When are you too sick to lawyer?
‘Tis the season for Christmas decorations to be out way too early. You can smell pumpkin-spice everywhere you go — unless you’re too stuffed up to smell anything, because it’s also the start of cold and flu season. (Insert sarcastic cheering here.)
Lawyers are notorious for working long hours, not taking care of themselves, and going to the office even when they’re sick. So I reached out to a friend, Dr. Terry Simpson, to get some accurate information on how to survive the cold and flu season.
What are the telltale signs that you’re too sick to be in the office and should stay home?
Dr. Terry Simpson (TS): If you have a fever of 101 degrees, nausea and feel as if you need to rest — stay home. If you don’t have a fever but you’re sneezing and filled with snot, stay home. Listen to your body. If you are coughing a lot, stay home.
Be kind; don’t infect other people.
How much work can you do without interfering with the healing process?
Some of us want to get some work done, even when we’re in our jammies and feeling like crap. Will you get better faster if you lay on the couch and watch funny movies between naps instead of working on email?
TS: You will heal better with rest than with work. Plus, you won’t work efficiently when you are ill. Take the time and let your body heal.
Ruth: So, it’s like being a kid again — we get to lay on the couch and watch “The Price Is Right.”
What symptoms are red flags that you need to see a doctor?
TS: If your temperature is 101 or more, call your doctor. Don’t be like me — I had a temp of 103 for a few days before I ended up in the ICU.
How do you know that you’re not contagious anymore? A lot of people go to work, sniffling and coughing, claiming they’re “not contagious.”
TS: If you are coughing or sneezing, you are contagious. And the little masks won’t help you or anyone. Think of a mouse going through the archway in St. Louis — that is like a virus going through the microscopic openings of the mask. Stay home and rest. Don’t infect the office.
Ruth: Wait a sec. When I had the flu in high school, I felt better in a week, but I kept coughing for two more weeks after that. My doctor said that was par for the course for the flu that year. Was I contagious that whole time?
TS: You were.
Ruth: Oops. Sorry to anyone I inadvertently infected.
If you “have to” come to the office, or worse, go to court, how can you avoid infecting everyone else?
TS: If you have to go to work, sneeze or cough in a cloth hankie. Use a lot of anti-bacterial wipes and soap.
Ruth: I’ll add that cloth handkerchiefs look more elegant than a pocket pack of tissue, and they’re better for the environment.
Conversely, what can the rest of us do to avoid getting sick when Sicky McSickerson comes to the office?
TS: I would recommend burning them alive. But since we can’t do that, avoid them — know that when they cough or sneeze it will be in the room for an hour. Get them cloth hankies and anti-bacterial wipes and isolate them away from people — or keep the door closed.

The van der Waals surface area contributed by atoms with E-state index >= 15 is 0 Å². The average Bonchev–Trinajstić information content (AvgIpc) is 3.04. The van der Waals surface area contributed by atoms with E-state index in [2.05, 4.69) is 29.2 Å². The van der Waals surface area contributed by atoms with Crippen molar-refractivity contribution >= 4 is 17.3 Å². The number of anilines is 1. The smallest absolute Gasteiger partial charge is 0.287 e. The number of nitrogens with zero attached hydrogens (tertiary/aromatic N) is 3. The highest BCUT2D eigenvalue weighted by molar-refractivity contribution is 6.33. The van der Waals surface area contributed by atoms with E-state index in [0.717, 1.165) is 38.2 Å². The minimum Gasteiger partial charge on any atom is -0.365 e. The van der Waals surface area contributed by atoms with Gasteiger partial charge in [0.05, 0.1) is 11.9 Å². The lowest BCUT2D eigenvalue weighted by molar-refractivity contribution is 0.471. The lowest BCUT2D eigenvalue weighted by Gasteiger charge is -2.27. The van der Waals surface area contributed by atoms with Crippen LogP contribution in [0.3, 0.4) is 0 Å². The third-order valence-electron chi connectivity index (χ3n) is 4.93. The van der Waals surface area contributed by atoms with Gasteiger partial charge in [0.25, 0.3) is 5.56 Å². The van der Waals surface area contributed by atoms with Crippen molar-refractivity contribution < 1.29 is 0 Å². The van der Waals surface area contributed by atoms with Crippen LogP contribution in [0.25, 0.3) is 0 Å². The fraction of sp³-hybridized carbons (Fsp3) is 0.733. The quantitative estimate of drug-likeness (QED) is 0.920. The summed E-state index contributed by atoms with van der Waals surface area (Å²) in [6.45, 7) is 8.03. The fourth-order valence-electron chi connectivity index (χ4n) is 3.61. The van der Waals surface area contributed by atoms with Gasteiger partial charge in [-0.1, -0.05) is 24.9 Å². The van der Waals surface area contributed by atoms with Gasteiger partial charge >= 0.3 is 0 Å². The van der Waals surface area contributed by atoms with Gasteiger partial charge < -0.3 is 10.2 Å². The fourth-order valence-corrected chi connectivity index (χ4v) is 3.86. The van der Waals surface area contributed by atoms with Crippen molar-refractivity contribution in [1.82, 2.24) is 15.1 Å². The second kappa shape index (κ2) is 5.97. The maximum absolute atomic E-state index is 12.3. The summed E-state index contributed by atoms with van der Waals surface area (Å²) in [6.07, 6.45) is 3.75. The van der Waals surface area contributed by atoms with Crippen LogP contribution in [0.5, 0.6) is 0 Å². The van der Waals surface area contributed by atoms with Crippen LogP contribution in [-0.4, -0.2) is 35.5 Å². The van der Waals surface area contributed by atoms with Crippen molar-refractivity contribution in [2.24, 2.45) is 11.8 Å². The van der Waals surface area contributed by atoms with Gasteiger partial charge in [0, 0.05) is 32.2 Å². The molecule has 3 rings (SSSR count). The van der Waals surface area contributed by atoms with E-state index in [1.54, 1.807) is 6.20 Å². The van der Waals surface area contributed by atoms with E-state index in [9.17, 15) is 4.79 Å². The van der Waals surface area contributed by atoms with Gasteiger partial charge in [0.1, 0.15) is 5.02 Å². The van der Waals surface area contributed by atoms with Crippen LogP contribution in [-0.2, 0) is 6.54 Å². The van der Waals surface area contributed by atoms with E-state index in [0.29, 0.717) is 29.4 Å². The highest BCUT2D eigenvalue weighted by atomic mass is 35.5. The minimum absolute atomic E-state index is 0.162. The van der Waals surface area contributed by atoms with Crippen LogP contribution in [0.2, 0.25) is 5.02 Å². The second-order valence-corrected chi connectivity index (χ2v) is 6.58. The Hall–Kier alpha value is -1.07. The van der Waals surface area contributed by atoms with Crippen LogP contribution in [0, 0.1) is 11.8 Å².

Ruth: I’ve already given myself permission to work from home if sick co-workers are in the office.
Aren’t some people more susceptible to getting sick?
So even if you think you can “power through” and work while sick, you may be bringing your germs around people with compromised immune systems.
TS: Some people do have medications that make them more prone to illness than others. Those who have had transplants, those who are on things like Humera or Enbril. But even the strongest person who works out and eats lots of carrots will be no match for a virus. Since most of us don’t know what other people’s medical history is, it is best to stay home.
Don’t forget, the people who survived the “Spanish” flu that afflicted about a quarter of America’s population simply stayed home and let everyone else get sick and pass it around.
Any other words of wisdom for staying healthy this cold and flu season?
TS: Get a flu shot and make sure you’re up to date on all vaccines. Many don’t think they need it, but they do. One important one is the tetanus and pertussis vaccination. You need it every 10 years and it is often forgotten. It’s pretty easy for adults to get pertussis, and while it is miserable for us, it can be deadly for a newborn. You don’t even need direct contact with the baby. Just being in the vicinity, like on a plane, is enough to spread it. So, keeping up with vaccinations is critical to your health and public health.
Speaking of airplanes, if you’re going to be traveling for the holidays, check if you need extra vaccines based on where you’re going. For example, I was traveling to the Philippines and they have had a horrific measles outbreak. Even though I had measles as a kid, the immunity isn’t lifelong. Among other shots I got before I left, they updated my MMR.
Thank you, Dr. Simpson, for giving us useful information to avoid getting sick, or spreading it around.
Good Luck This Cold and Flu Season
I have an impulse to tell my office manager to order cloth hankies for everyone and to schedule an office field trip to the local pharmacy where they do flu shots and tetanus/pertussis shots to make sure everyone’s protected.
If you get one of these bugs, please stay home. If not for yourself, do it for your officemates.
Also, I hope you take a few minutes to check out Dr. Terry Simpson’s podcast and his weekly newsletter, especially if you’re interested in the scientific and sociological aspects of food. He’s a culinary medicine expert and weight loss surgeon in the Phoenix area, focused on teaching people to cook and eat delicious food. His approach focuses on sensible eating where you don’t feel deprived.
Not only is Terry a knowledgeable and dedicated doctor, he’s a wonderful friend. We are each other’s go-to person when we have a “quick question” in the other’s arena.